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The story begins during the carnival season, in an ancient city of palazzi. The first person narrator, Montresor, bears a grudge ?the reader never learns exactly what ?against one of his "friends", ironically called Fortunato, and explains that has found a way to avenge himself that satisfies the two conditions he has: that Fortunato knows for sure that Montresor is behind it, and that he himself escape revenge or punishment.

Montresor finds his friend inebriated, and dressed in carnival costume as a jester at dusk. Using reverse psychology, he cleverly induces Fortunato, whose knowledge of fine wine he admires, to follow him into the catacombs underneath his palazzo to determine if his newly-acquired cask of amontillado ?a kind of Spanish sherry ?is indeed authentic, and thus worth the price he paid. They walk and talk, deep into the basement, discussing Fortunato's health, the Montresor family motto (Nemo me impune lacessit ?"No one provokes me with impunity"), and membership in the Freemasons (with double meaning). The ominous atmosphere increases as they continue to the damp, nitrous air of the Montresor crypt.

Dumbfounded at the absence of the amontillado at the end of their passage, Fortunato stands "stupidly bewildered" and Montresor takes advantage of the situation, suddenly chaining Fortunato to the wall in a small alcove roughly the size of a coffin. Montresor proceeds to seal the doorway with bricks as Fortunato slowly regains his sobriety and starts to plead in desperation. During the processing of entombing Fortunato alive (a recurring and symbolic theme in Poe's works), Montresor ironically taunts him with his freedom, but in the end walls him up completely and leaves him, concluding his story with an exclamation in Latin "In pace requiescat!" ("May he rest in peace!"). He tells us that this all happened fifty years ago, and nothing has happened since, fulfilling his original plan.



The story horrifies the reader both through its plot and, more importantly, the character of Montresor.

Despite Montresor's use of the word "immolation" early on to describe his plan for Fortunato, the reader assumes due to his refined language, respect for Fortunato's knowledge of wine and social status that his revenge will take the form of some elaborate, if cruel, practical joke. When it becomes clear that he intends to actually not only kill Fortunato but inflict a horrible death upon him, it comes as a shock.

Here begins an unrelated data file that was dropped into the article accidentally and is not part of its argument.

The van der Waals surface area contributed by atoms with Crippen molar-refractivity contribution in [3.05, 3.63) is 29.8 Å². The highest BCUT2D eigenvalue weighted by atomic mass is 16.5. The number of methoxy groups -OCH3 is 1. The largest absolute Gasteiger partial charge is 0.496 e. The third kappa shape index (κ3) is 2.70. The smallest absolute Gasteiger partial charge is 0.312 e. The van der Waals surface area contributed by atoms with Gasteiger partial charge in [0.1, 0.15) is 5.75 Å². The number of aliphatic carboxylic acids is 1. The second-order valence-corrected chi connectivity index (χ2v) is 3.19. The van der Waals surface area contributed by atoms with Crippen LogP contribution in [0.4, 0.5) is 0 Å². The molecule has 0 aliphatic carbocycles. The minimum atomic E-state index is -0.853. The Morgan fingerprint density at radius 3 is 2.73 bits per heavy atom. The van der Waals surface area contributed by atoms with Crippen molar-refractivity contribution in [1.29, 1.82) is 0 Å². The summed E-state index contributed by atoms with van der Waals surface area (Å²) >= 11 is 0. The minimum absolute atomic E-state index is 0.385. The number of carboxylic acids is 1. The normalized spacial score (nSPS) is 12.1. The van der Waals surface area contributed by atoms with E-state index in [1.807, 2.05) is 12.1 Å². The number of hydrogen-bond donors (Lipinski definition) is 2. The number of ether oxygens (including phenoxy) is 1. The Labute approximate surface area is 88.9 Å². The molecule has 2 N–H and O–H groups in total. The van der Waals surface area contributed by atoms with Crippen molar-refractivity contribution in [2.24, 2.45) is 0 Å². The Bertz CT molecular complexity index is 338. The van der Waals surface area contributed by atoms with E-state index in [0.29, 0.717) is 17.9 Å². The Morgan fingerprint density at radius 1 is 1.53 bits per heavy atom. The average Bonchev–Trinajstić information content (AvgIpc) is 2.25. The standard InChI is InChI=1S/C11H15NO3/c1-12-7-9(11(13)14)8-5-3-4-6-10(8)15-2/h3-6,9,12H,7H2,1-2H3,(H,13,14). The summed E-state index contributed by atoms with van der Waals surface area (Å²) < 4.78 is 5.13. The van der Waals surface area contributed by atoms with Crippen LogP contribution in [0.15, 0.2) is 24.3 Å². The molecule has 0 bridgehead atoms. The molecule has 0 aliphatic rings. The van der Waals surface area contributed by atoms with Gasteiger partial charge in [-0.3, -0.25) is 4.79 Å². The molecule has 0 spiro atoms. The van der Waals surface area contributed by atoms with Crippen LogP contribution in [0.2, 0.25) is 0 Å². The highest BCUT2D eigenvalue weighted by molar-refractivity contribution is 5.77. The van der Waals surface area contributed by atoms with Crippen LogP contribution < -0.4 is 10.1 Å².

Montresor himself may qualify as a sociopath: he shows no signs of remorse for his actions and is extremely manipulative. He may be considered an unreliable narrator for that reason. Since we never learn what his grudges were, and Fortunato as we see him does not seem like the kind of person capable of giving such offense, it is possible that they are purely imaginary.

Since Montresor's telling of the story offers no distance for the reader from his singleminded yet calculating devotion to his homicidal intentions, it compounds the horror.

There are also many instances of irony and dark humor in the story. The names of the two main characters in the story are suggestive of victory and good fortune: Fortunato's name ironically suggests "fortune", while Montresor's suggests "surmounting". Also, Montresor and Fortunato discussing Freemasonry as they descend into the crypt is dark humor, dramatic irony and foreshadowing, as Montresor intends to use his actual masonry skills to kill Fortunato. He also drinks to Fortunato's long life and health, which will in actuality make his death more protracted and painful.


Possible allegory

One reading has it that the story is part of the war of the literati in which Poe wants to intimidate his enemies in the field of literature. Fortunato represents Thomas Dunn English, a contemporary who insulted him several times ("The thousand injuries of Fortunato I had borne...") and Luchresi (in proper Italian pronounced as "Look crazy") represents Hiram Fuller, editor of the Evening Mirror in New York.

The previous reading misses the fact that the man called "Luchresi" is really "Luchesi." That sounds nothing like "Look crazy."


Stories influenced by "The Cask of Amontillado"

Wikisource has original text related to this article:

The Cask of AmontilladoStephen King's "Dolan's



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